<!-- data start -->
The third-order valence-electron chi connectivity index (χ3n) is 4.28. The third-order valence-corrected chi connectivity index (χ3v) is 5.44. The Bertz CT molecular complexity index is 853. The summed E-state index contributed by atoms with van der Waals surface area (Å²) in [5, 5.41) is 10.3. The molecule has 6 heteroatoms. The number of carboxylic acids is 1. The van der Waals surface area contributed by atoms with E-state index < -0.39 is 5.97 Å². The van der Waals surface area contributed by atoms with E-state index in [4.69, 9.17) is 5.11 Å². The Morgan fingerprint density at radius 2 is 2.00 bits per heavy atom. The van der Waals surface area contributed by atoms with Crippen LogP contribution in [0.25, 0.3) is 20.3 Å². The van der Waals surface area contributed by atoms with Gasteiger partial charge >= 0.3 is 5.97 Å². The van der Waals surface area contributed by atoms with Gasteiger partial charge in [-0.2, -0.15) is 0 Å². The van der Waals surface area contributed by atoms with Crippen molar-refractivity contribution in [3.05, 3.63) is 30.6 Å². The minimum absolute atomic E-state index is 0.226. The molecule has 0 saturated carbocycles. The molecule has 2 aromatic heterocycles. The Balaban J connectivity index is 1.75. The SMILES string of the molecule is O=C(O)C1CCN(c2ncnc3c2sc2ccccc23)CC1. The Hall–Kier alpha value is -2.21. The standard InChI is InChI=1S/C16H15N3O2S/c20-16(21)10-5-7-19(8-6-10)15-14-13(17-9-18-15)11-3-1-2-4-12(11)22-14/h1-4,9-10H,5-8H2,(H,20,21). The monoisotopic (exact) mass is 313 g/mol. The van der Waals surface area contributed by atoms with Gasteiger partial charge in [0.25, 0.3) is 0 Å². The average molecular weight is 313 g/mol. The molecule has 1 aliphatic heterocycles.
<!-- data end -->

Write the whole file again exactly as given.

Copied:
The third-order valence-electron chi connectivity index (χ3n) is 4.28. The third-order valence-corrected chi connectivity index (χ3v) is 5.44. The Bertz CT molecular complexity index is 853. The summed E-state index contributed by atoms with van der Waals surface area (Å²) in [5, 5.41) is 10.3. The molecule has 6 heteroatoms. The number of carboxylic acids is 1. The van der Waals surface area contributed by atoms with E-state index < -0.39 is 5.97 Å². The van der Waals surface area contributed by atoms with E-state index in [4.69, 9.17) is 5.11 Å². The Morgan fingerprint density at radius 2 is 2.00 bits per heavy atom. The van der Waals surface area contributed by atoms with Crippen LogP contribution in [0.25, 0.3) is 20.3 Å². The van der Waals surface area contributed by atoms with Gasteiger partial charge >= 0.3 is 5.97 Å². The van der Waals surface area contributed by atoms with Gasteiger partial charge in [-0.2, -0.15) is 0 Å². The van der Waals surface area contributed by atoms with Crippen molar-refractivity contribution in [3.05, 3.63) is 30.6 Å². The minimum absolute atomic E-state index is 0.226. The molecule has 0 saturated carbocycles. The molecule has 2 aromatic heterocycles. The Balaban J connectivity index is 1.75. The SMILES string of the molecule is O=C(O)C1CCN(c2ncnc3c2sc2ccccc23)CC1. The Hall–Kier alpha value is -2.21. The standard InChI is InChI=1S/C16H15N3O2S/c20-16(21)10-5-7-19(8-6-10)15-14-13(17-9-18-15)11-3-1-2-4-12(11)22-14/h1-4,9-10H,5-8H2,(H,20,21). The monoisotopic (exact) mass is 313 g/mol. The van der Waals surface area contributed by atoms with Gasteiger partial charge in [0.25, 0.3) is 0 Å². The average molecular weight is 313 g/mol. The molecule has 1 aliphatic heterocycles.